First Sunday in Lent: 2 Corinthians 6:1-10

As noted in the previous study on Sexagesima, Paul speaks against the “super apostles” who were plaguing the Corinthian congregation. These false teachers were making themselves out to be something great on their own merits and were disparaging Paul as being nothing in comparison. The reading beginning in 2 Corinthians 11 for Sexagesima is more or less Paul’s final assault on these men. The reading for the First Sunday in Lent, 2 Corinthians 6:1-10, gives us one of Paul’s major appeals to the Corinthians themselves. These false teachers wanted only what they could gain from the Corinthians; Paul, on the other hand, suffered much for the sake of the Corinthians.

“Working together with Him,” which is to say, with Christ, “we appeal to you not to receive the grace of God in vain” (2 Corinthians 6:1). The false apostles were leading them astray, and as Peter says, “it would have been better for them never to have known the way of righteousness than after knowing it to turn back from the holy commandment delivered to them” (2 Peter 2:21). The one who turns his back on Christ after coming to know Him stands under a far greater judgment than the one who never knew Him at all. Capernaum will be brought down lower than Sodom and Gomorrah, because it refused to receive the mighty works of Christ (Matthew 11:23). Therefore, for the Corinthians to depart from Paul and the Gospel is not a matter of preference or just choosing a more likable teacher, but a matter of life and death.

Paul also emphasizes the urgency of his message. Those who think that there is always time for the grace of God will be caught by surprise, whether by the Lord returning or by their own death and being called to account. “Fool! This night your soul is required of you, and the things you have prepared, whose will they be?” (Luke 12:20). ““Seek the LORD while he may be found; call upon him while he is near” (Isaiah 55:6). Now is the favorable time; now is the day of salvation!

With this in mind, Paul expresses very clearly everything which he has suffered for the sake of the Corinthians. The false apostles, who did not love the sheep but only want to profit from them, did not suffer in the same way. A false teacher is not willing to suffer, because a false teacher is not in Christ who suffered on our behalf. “They tie up heavy burdens, hard to bear, and lay them on people’s shoulders, but they themselves are not willing to move them with their finger” (Matthew 23:4). “You eat the fat, you clothe yourselves with the wool, you slaughter the fat ones, but you do not feed the sheep” (Ezekiel 34:3). “These are hidden reefs at your love feasts, as they feast with you without fear, shepherds feeding themselves; waterless clouds, swept along by winds; fruitless trees in late autumn, twice dead, uprooted; wild waves of the sea, casting up the foam of their own shame; wandering stars, for whom the gloom of utter darkness has been reserved forever” (Jude 12-13).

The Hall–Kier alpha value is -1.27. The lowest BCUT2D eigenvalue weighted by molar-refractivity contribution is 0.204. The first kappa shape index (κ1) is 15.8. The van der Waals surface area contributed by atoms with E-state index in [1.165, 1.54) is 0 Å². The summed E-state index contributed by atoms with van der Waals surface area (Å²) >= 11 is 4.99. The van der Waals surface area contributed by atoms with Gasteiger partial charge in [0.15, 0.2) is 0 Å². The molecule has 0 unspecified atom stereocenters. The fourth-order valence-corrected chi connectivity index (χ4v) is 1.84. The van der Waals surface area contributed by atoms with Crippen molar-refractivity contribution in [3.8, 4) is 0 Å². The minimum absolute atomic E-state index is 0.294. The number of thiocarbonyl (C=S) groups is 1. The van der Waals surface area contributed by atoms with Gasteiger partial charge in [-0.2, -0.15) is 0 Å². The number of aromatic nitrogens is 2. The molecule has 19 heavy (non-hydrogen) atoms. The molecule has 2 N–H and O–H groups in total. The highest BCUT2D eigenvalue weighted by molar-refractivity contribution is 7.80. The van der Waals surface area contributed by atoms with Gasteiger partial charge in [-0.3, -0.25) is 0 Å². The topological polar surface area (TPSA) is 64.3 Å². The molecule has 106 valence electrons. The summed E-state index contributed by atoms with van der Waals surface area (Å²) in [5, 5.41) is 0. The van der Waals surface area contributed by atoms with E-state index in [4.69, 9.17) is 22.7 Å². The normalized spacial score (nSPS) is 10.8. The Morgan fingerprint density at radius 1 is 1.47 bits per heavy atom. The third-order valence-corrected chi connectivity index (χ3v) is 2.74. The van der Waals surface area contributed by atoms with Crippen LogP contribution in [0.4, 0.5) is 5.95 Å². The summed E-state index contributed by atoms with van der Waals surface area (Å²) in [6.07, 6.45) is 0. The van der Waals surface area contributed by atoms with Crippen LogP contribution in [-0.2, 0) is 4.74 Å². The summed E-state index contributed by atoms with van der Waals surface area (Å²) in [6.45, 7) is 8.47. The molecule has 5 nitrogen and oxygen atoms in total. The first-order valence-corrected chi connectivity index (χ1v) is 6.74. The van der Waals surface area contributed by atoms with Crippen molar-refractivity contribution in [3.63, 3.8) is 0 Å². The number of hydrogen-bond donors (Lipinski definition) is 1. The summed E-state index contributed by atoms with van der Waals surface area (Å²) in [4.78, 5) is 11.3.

Paul’s suffering, on the other hand, demonstrates the genuineness of his affection for the Corinthians. What false teacher would suffer everything that Paul suffered only for the sake of his own belly? Yet Paul endured everything for the sake of the Corinthians, because of his love as their spiritual father. If he lost much for the sake of Christ, his loss was their gain. In the ease of the false teachers, unwilling to suffer, the Church was being torn apart; in the suffering of Paul, the Church was built up to eternity.

The lectionary reading should be extended to include 2 Corinthians 6:11-13, because these verse clarify Paul’s point in this passage nicely. “Our mouth is open to you, Corinthians, our heart is wide open.” Paul has held nothing back from them. The issue is not because of a stumbling block on his end, for nothing in his ministry offended in that way. The issue is the Corinthians being hardened against him by the alluring voice of false teachers. “You are not restricted by us, but you are restricted in your own affections. In return (I speak as to children) widen your hearts also.” He calls for them to turn from the works of darkness and return to the light of the Gospel, confident that, as their spiritual father, they will listen to him.